Forget the on-field product: The NFL in London is working

London again, huh? The Jaguars in London. To your average American NFL fan, this is about as exciting as a rice sandwich. Because of the 9:30 a.m. ET kickoff, a nonzero portion of the league's regular viewers won't even realize the Colts are playing the Jaguars on Sunday until the game is almost over. If there's any emotion spilled over this game, it'll be from people who didn't set their fantasy lineups in time.

And yet, the NFL is doing it again. And again. And again. Sunday's game is the first of three regular-season London games this season. They played three last year and three the year before. The Jaguars are going for the fourth year in a row and are committed to playing there once a year through 2020. The league has an agreement to play in Tottenham's new stadium every year once it opens in 2018.

If you're sick of the London games, too bad, because from the NFL's standpoint it's a rousing success and should only get bigger. The London series is a microcosm of the league itself. From a quality-of-the-product standpoint, it hasn't exactly been dazzling anybody the past few years. But it's thriving anyway.

Growing the game internationally is a vital part of the league's business plan. No one could possibly believe the game will continue to grow domestically the way it has over the past couple of decades, but if things do flatten out here and they grow overseas, then the league's business continues to churn and the owners keep making the money they've been making. Not only are there three games in London this year, but there's one in Mexico City, too. And one of the agenda items at the league meeting in March dealt with other potential venues, such as Germany, Brazil and China.

A casual NFL observer can look at the London series and conclude that it's gone stale. The average margin of victory in the nine games that have been played there the past four years is 18.5. Eight coaches have lost their jobs the year their teams went to London, including the loser of the Week 4 game there each of the past two years. (Look out, Gus Bradley and Chuck Pagano!)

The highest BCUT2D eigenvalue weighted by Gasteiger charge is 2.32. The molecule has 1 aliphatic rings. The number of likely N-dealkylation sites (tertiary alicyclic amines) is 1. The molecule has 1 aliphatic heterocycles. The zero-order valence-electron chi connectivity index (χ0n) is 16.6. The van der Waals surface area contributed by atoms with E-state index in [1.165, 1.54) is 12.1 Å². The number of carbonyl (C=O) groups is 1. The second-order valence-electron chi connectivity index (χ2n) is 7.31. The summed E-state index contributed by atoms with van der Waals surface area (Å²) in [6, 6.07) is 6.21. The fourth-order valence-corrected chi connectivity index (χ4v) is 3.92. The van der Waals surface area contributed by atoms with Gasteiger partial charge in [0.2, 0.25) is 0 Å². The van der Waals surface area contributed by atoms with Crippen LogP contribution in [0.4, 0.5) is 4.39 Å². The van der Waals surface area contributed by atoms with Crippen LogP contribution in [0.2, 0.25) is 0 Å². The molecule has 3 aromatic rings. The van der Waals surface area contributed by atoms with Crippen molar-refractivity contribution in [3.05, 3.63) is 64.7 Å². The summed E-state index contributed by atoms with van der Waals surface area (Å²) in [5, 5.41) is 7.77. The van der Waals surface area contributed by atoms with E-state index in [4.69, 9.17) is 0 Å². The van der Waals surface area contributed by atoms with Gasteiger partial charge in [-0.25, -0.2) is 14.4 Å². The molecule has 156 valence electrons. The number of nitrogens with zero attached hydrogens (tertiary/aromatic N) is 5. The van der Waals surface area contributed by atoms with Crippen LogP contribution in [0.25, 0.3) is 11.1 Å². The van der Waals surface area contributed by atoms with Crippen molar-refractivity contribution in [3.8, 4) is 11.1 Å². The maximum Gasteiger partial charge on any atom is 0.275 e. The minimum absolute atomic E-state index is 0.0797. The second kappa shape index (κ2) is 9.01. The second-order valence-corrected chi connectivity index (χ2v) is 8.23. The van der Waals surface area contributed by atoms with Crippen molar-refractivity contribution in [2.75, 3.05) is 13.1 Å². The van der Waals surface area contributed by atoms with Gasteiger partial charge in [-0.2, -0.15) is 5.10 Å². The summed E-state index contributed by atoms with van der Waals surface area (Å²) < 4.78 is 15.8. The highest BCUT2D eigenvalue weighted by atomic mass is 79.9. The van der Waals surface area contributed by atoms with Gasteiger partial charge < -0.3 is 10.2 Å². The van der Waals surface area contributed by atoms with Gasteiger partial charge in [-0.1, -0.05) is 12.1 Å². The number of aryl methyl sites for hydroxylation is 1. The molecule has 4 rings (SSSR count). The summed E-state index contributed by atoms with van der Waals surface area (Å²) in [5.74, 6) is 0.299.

The league measures its London success differently. Mark Waller, the NFL's executive vice president for international, listed three things the NFL looks at to determine how the London series is working:

Impact on the teams

"Do the teams feel they can go out there, play to the highest level, come back and compete and have a good season that isn't spoiled by playing internationally?" Waller said. "You can't get teams to go if other teams come back and say it was badly managed, not fair, doesn't work, things of that nature." So the league takes seriously the feedback it gets from teams about their experiences, and it works with teams to avoid surprises and inconvenience. The Jets got a lot of attention for bringing their own toilet paper last year, but they and the league had done their research, and they wanted to make their players as comfortable as possible.

Are they offering the U.K. fans the best possible product?

Sure, we who can choose among the likes of the Patriots, Steelers, Packers and Broncos every week scoff at the idea that Britain keeps getting the Jaguars foisted on them. First of all, by the time this year's London games are over, 14 NFL teams will have played there since the start of 2014. Second of all, British customers don't seem at all turned off by the Jaguars. Waller says all three games this season have sold out, and there are almost 40,000 tickets purchased by people who are buying all three games. "So, mini-season ticket holders, if you will," he said. The league polls fans who go to the games about their experience so it can address specific aspects and try to keep it fresh. Despite the less-than-stellar matchups, the average attendance in the 14 regular-season games that have been played in London has been 83,061.

Growth of audience

There is now a twice-weekly half-hour show on the BBC with the fabulously austere title "The NFL Show." It airs Saturday nights to preview the week ahead and on Tuesdays to review. The NFL estimates viewership at around a million, and Waller says the show has the youngest audience demographic of any BBC program. "So not only are you bringing in new audience for yourself, but you're also helping the BBC by bringing in new viewers."

Waller said that there are now 83 university teams and that amateur adult participation in American football is growing at 16 percent a year in the U.K.

The league doesn't want this to get stale, which is part of why there's a new venue in the mix this year. The Rams and the Giants will play their Week 7 game at Twickenham, a new venue for the NFL and a different fan experience because it's located in a residential area. The NFL is eager to see what effect that has on tailgating, parking and other game-day activities. Wembley Stadium, Waller said, can host only two or three games a year, so other venues must be explored and tried out. The new Tottenham Stadium factors into the long-term plans, but officials want to know where else they can have games if they want to continue to have more of them. Yes, there are those in the NFL offices and in the U.K. who are very interested in studying the viability of an NFL franchise based in London full time.

So roll your eyes if you like at perennial bottom-feeding Jacksonville being our international NFL standard-bearer. Chuckle when it's 11 a.m. ET on Sunday and one of the teams is up by 20 points. Remember: The people running this show love this, and that means you can expect to keep seeing it for a long, long time.